ASIC, one of our main financial markets regulators, has today declared that short-selling is a “legitimate business in the market”. Good on them. Markets need short-sellers, far more than most people realise.
The reason is that financial markets are markets in ideas – ideas about what will be valued in the future. And so they need people who are able, every so often, to loudly yell “Bullshit!”
It was short-seller James Chanos who called “bullshit” on Enron in 2001. And it was short-sellers who identified the problems with the US mortgage market a few years later, a story well told in Michael Lewis’s book “The Big Short”. In both cases, the short-sellers explained why the rest of the market was wrongly over-valuing those investments.
If only there were more such people, Enron and the US mortgage market might both have failed earlier and done far less damage.
In fact, if financial markets are to operate calmly rather than in the boom-and-bust mode that does so much damage, short-sellers should be encouraged. In the absence of short-sellers, markets will be full of people with an incentive to overstate the merits of particular investments.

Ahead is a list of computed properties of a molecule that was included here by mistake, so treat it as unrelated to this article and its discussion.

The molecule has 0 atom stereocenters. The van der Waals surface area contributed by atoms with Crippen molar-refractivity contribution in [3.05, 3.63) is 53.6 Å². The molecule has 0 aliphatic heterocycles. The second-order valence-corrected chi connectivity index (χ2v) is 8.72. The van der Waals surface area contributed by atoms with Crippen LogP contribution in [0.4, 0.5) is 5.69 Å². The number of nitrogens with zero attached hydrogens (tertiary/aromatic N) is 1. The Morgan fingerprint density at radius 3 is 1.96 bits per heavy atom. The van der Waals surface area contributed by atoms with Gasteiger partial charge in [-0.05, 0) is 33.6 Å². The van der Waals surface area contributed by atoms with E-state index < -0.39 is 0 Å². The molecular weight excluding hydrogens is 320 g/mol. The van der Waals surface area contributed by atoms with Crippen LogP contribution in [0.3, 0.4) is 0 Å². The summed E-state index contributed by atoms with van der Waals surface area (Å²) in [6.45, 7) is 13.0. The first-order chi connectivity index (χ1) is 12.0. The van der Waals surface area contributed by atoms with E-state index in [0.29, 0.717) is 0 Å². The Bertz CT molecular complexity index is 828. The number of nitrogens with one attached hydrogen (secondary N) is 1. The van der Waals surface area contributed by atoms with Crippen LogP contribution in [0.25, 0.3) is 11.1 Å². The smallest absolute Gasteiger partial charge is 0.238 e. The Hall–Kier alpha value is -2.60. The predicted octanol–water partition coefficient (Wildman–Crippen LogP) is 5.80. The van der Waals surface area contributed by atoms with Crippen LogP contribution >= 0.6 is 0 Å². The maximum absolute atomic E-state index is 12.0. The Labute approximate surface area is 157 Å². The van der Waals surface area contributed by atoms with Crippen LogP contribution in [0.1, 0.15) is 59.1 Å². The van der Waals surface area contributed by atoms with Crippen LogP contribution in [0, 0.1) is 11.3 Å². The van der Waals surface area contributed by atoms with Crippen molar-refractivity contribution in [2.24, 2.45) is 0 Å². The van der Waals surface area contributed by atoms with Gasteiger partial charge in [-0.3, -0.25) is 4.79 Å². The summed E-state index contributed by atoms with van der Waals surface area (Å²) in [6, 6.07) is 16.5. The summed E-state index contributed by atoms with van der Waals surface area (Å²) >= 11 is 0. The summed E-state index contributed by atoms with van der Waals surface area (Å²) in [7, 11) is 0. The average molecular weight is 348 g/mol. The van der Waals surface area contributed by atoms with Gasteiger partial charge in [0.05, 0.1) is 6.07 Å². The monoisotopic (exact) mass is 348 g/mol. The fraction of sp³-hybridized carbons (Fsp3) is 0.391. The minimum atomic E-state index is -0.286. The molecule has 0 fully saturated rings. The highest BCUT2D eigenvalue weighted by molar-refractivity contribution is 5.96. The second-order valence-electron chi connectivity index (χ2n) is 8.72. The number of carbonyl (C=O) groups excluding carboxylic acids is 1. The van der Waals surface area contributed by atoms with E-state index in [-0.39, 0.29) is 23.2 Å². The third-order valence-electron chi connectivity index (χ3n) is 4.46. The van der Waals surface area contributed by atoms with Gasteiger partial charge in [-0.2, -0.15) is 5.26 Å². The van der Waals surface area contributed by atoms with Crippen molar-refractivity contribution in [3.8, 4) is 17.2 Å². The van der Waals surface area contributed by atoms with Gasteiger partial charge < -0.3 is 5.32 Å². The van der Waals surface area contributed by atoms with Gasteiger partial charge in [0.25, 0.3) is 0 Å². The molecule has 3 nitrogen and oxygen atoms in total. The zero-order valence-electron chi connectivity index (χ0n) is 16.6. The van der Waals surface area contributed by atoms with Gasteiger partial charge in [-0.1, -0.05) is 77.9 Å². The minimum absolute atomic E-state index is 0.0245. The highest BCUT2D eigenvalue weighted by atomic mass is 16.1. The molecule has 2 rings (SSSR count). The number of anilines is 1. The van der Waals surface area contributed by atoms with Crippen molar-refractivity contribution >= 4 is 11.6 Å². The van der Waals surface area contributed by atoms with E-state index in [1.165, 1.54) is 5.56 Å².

Calls to limit short-selling featured prominently in the 2008 crisis, but they go back to at least the 1600s. People making money out of selling over-valued investments don’t like seeing their tall stories exposed. Their objections tend to be effective, because not enough people value the role the short-sellers play.
Bullshit in financial markets is too dangerous to be left alone. People need to call it early and often. We need more short-selling, not less.
Footnote: The only reason I’ve posted this is that it seems to be an extreme minority opinion. Almost everyone I talk to sees short-selling as sinister. Does anyone know why?